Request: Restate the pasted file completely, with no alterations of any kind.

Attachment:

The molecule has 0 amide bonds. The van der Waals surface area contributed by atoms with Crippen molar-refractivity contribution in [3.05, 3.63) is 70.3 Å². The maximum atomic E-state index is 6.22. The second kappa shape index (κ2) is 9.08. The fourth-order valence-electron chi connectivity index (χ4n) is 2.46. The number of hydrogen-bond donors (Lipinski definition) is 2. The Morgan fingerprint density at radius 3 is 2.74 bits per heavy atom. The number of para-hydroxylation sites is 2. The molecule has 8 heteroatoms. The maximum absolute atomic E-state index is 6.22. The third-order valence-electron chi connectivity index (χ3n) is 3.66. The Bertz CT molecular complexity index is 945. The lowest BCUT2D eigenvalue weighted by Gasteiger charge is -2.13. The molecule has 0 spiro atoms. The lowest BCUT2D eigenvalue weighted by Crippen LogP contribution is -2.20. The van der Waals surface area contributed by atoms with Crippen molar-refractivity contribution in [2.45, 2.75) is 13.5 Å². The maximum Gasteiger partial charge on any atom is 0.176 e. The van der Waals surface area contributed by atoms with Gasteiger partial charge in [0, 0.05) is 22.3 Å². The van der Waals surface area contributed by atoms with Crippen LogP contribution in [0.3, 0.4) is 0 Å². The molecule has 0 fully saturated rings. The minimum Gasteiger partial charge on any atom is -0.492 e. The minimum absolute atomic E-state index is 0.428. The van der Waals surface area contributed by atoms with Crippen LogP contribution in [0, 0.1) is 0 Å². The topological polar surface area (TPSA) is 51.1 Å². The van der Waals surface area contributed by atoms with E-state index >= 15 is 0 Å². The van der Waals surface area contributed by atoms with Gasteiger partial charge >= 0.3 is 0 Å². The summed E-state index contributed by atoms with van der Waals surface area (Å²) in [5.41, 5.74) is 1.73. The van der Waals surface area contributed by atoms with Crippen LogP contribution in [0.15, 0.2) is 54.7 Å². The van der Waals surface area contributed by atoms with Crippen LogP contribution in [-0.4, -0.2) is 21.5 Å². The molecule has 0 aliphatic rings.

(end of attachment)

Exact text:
The molecule has 0 amide bonds. The van der Waals surface area contributed by atoms with Crippen molar-refractivity contribution in [3.05, 3.63) is 70.3 Å². The maximum atomic E-state index is 6.22. The second kappa shape index (κ2) is 9.08. The fourth-order valence-electron chi connectivity index (χ4n) is 2.46. The number of hydrogen-bond donors (Lipinski definition) is 2. The Morgan fingerprint density at radius 3 is 2.74 bits per heavy atom. The number of para-hydroxylation sites is 2. The molecule has 8 heteroatoms. The maximum absolute atomic E-state index is 6.22. The third-order valence-electron chi connectivity index (χ3n) is 3.66. The Bertz CT molecular complexity index is 945. The lowest BCUT2D eigenvalue weighted by Gasteiger charge is -2.13. The molecule has 0 spiro atoms. The lowest BCUT2D eigenvalue weighted by Crippen LogP contribution is -2.20. The van der Waals surface area contributed by atoms with Crippen molar-refractivity contribution in [2.45, 2.75) is 13.5 Å². The maximum Gasteiger partial charge on any atom is 0.176 e. The van der Waals surface area contributed by atoms with Gasteiger partial charge in [0, 0.05) is 22.3 Å². The van der Waals surface area contributed by atoms with Crippen LogP contribution in [0.3, 0.4) is 0 Å². The molecule has 0 fully saturated rings. The minimum Gasteiger partial charge on any atom is -0.492 e. The minimum absolute atomic E-state index is 0.428. The van der Waals surface area contributed by atoms with Crippen LogP contribution in [0, 0.1) is 0 Å². The topological polar surface area (TPSA) is 51.1 Å². The van der Waals surface area contributed by atoms with E-state index >= 15 is 0 Å². The van der Waals surface area contributed by atoms with Gasteiger partial charge >= 0.3 is 0 Å². The summed E-state index contributed by atoms with van der Waals surface area (Å²) in [5.41, 5.74) is 1.73. The van der Waals surface area contributed by atoms with Crippen LogP contribution in [0.15, 0.2) is 54.7 Å². The van der Waals surface area contributed by atoms with Crippen LogP contribution in [-0.4, -0.2) is 21.5 Å². The molecule has 0 aliphatic rings.